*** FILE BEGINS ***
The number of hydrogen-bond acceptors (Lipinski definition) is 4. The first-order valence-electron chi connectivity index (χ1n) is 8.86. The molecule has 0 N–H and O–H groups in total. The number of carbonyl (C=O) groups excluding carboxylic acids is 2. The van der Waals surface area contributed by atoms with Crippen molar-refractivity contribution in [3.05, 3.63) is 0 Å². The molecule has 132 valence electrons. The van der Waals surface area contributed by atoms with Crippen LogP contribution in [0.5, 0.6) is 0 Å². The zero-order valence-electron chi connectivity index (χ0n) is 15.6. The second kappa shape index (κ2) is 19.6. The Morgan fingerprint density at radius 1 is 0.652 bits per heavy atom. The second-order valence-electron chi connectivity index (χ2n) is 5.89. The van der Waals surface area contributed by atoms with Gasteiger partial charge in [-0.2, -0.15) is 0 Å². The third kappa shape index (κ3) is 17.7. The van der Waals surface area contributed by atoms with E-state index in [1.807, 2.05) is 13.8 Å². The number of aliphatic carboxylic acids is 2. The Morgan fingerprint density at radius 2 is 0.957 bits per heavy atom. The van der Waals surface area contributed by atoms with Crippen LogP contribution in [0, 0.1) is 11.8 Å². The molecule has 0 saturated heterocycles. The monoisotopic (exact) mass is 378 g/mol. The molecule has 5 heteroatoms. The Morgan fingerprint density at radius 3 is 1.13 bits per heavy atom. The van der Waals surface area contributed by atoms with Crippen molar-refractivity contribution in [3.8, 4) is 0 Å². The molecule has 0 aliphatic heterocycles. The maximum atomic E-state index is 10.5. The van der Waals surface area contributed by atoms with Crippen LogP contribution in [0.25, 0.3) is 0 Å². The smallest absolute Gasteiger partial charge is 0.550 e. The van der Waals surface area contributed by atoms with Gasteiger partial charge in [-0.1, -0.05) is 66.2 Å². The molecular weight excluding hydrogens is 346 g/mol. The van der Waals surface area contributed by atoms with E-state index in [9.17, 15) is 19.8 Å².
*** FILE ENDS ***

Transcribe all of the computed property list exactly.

The number of hydrogen-bond acceptors (Lipinski definition) is 4. The first-order valence-electron chi connectivity index (χ1n) is 8.86. The molecule has 0 N–H and O–H groups in total. The number of carbonyl (C=O) groups excluding carboxylic acids is 2. The van der Waals surface area contributed by atoms with Crippen molar-refractivity contribution in [3.05, 3.63) is 0 Å². The molecule has 132 valence electrons. The van der Waals surface area contributed by atoms with Crippen LogP contribution in [0.5, 0.6) is 0 Å². The zero-order valence-electron chi connectivity index (χ0n) is 15.6. The second kappa shape index (κ2) is 19.6. The Morgan fingerprint density at radius 1 is 0.652 bits per heavy atom. The second-order valence-electron chi connectivity index (χ2n) is 5.89. The van der Waals surface area contributed by atoms with Gasteiger partial charge in [-0.2, -0.15) is 0 Å². The third kappa shape index (κ3) is 17.7. The van der Waals surface area contributed by atoms with E-state index in [1.807, 2.05) is 13.8 Å². The number of aliphatic carboxylic acids is 2. The Morgan fingerprint density at radius 2 is 0.957 bits per heavy atom. The van der Waals surface area contributed by atoms with Crippen LogP contribution in [0, 0.1) is 11.8 Å². The molecule has 0 saturated heterocycles. The monoisotopic (exact) mass is 378 g/mol. The molecule has 5 heteroatoms. The Morgan fingerprint density at radius 3 is 1.13 bits per heavy atom. The van der Waals surface area contributed by atoms with Crippen molar-refractivity contribution in [3.8, 4) is 0 Å². The molecule has 0 aliphatic heterocycles. The maximum atomic E-state index is 10.5. The van der Waals surface area contributed by atoms with Crippen LogP contribution in [0.25, 0.3) is 0 Å². The smallest absolute Gasteiger partial charge is 0.550 e. The van der Waals surface area contributed by atoms with Gasteiger partial charge in [-0.1, -0.05) is 66.2 Å². The molecular weight excluding hydrogens is 346 g/mol. The van der Waals surface area contributed by atoms with E-state index in [9.17, 15) is 19.8 Å².